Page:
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Discovery of a Catheter Tip From a Subcutaneous Port in the Trachea

Morel, Vincent M.D.; Delaval, Philippe M.D.; LeCoz, A. M.D.


*Service de Pneumologie

Center Cardio-Pneumologique

Center Hospitalier Universitaire

Rennes, France

Service de Pneumologie

Center Hospitalier de Bretagne Sud

Lorient, France

To the Editor:

A 58-year-old woman with rectal adenocarcinoma (classified initially as T3N0M0) began surgical treatment, radiotherapy, and chemotherapy administered by means of a peripheral catheter in February 1998. One year later, a single hepatic metastasis was discovered. Administration of the chemotherapy was facilitated in February 1999 by placement of a subcutaneous infusion port, with its catheter extending into the upper vena cava from the right internal jugular vein. The patient underwent right hepatectomy and received six courses of chemotherapy without complication until November 1999. In May 2000, bone metastases were discovered. On the first administration of pamidronate sodium using the subcutaneous infusion port, cough and bronchial obstruction developed. Bronchoscopic exploration revealed that the tip of the catheter had perforated the vein and entered the lower trachea (Fig. 1). With the patient under local anesthesia and using bronchoscopic guidance, the catheter was withdrawn by pulling on the subcutaneous port. In this situation, should any bleeding or an air embolism occur, a endotracheal tube inserted through the bronchoscope can be positioned alongside the hole left by the catheter tip and can be inflated. Removal of the catheter was uneventful. Six months later, the patient is doing well. This is the first description of this complication of an implantable subcutaneous infusion port. 1–4 We recommend removal of the catheter using bronchoscopic guidance.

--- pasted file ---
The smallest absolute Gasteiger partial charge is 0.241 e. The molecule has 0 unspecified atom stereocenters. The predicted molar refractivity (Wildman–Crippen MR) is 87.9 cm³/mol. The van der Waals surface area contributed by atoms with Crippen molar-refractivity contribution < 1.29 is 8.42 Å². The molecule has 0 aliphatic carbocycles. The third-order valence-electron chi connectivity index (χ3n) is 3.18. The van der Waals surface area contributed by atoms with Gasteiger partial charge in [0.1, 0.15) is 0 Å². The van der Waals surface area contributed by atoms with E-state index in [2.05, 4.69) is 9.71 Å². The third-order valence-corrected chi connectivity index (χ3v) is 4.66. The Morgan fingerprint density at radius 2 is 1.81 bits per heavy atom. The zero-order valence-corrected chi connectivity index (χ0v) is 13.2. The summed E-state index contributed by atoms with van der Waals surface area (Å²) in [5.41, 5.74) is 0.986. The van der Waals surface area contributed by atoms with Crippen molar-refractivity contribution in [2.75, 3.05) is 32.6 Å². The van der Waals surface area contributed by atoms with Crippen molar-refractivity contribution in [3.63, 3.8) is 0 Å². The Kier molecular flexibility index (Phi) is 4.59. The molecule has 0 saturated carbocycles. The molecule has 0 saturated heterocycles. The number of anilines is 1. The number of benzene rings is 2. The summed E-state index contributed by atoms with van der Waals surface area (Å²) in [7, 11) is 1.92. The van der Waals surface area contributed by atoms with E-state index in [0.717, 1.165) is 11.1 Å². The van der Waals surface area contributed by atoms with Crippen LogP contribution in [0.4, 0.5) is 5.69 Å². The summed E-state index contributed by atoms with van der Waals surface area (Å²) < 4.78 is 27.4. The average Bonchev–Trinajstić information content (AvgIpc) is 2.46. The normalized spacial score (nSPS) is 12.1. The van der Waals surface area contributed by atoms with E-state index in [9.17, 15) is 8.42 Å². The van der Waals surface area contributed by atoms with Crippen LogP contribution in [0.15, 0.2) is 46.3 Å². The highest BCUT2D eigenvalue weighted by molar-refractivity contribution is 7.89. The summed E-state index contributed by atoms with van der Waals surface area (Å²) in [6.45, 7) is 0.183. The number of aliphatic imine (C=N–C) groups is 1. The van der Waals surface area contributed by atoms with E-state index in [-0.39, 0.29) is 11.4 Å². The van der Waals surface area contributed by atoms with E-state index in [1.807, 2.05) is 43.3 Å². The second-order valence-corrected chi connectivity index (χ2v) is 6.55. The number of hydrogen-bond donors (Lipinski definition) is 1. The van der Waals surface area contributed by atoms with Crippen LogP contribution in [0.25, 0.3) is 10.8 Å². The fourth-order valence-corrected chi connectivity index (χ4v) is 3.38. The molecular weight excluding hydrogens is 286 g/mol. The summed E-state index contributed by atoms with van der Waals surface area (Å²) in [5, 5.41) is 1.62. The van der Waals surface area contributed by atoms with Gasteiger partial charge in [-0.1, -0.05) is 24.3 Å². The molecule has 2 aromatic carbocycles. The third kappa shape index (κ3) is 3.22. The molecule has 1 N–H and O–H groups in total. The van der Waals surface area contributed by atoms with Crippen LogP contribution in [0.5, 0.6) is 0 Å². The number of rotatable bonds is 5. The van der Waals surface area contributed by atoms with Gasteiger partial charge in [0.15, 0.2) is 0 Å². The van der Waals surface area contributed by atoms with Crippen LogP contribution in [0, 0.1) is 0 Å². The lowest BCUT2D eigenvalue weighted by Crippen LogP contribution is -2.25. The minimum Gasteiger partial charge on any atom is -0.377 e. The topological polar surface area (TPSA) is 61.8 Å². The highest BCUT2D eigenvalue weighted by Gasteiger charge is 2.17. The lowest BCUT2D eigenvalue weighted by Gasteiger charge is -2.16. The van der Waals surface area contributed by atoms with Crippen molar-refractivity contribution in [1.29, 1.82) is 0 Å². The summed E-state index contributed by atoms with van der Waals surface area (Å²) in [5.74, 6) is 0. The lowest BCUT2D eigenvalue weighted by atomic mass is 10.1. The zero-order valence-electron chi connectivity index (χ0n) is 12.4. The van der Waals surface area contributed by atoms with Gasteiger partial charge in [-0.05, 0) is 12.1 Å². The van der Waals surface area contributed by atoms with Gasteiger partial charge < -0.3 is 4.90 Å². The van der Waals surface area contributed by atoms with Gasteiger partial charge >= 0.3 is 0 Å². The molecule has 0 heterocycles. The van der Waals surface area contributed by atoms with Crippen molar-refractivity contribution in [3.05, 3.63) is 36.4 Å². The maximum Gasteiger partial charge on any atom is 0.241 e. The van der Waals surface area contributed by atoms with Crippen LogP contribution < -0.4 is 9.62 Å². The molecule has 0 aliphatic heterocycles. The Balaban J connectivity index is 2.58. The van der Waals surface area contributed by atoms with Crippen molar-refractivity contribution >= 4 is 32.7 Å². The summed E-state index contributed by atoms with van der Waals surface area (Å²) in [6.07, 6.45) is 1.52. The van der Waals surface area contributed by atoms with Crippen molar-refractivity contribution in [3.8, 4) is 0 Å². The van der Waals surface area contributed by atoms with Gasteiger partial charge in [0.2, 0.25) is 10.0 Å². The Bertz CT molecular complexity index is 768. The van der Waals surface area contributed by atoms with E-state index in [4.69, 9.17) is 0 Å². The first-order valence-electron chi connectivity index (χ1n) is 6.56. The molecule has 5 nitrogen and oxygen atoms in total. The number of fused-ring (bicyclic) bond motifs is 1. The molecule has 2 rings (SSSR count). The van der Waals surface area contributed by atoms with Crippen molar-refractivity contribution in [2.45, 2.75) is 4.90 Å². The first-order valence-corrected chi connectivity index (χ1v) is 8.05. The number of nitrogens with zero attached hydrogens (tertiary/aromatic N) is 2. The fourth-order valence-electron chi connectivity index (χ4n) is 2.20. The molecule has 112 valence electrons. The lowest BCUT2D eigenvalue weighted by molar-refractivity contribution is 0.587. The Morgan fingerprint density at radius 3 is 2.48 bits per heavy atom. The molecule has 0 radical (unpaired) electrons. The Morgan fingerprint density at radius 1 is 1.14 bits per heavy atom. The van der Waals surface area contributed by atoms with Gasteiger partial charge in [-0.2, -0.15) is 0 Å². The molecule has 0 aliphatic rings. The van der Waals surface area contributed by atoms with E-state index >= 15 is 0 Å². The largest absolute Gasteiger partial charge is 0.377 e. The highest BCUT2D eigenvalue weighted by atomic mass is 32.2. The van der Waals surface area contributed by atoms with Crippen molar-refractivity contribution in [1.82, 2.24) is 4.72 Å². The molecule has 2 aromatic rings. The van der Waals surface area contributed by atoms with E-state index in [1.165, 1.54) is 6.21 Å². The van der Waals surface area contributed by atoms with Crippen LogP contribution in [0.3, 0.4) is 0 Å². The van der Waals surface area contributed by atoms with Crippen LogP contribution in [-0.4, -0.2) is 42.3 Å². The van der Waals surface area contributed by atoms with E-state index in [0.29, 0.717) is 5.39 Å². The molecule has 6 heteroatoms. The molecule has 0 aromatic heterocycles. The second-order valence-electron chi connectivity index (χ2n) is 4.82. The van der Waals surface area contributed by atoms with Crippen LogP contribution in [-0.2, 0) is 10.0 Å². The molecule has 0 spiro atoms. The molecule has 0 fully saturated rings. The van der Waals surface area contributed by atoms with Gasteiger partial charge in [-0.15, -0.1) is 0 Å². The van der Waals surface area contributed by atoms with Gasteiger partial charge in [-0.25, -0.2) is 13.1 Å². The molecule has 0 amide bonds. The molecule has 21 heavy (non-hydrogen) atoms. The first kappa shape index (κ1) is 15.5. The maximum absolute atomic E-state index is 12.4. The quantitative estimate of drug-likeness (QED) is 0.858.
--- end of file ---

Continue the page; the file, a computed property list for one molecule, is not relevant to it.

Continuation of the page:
FIG. 1.

FIG. 1.

Vincent Morel, M.D.

Philippe Delaval, M.D.

A. LeCoz, M.D.

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© 2002 Lippincott Williams & Wilkins, Inc.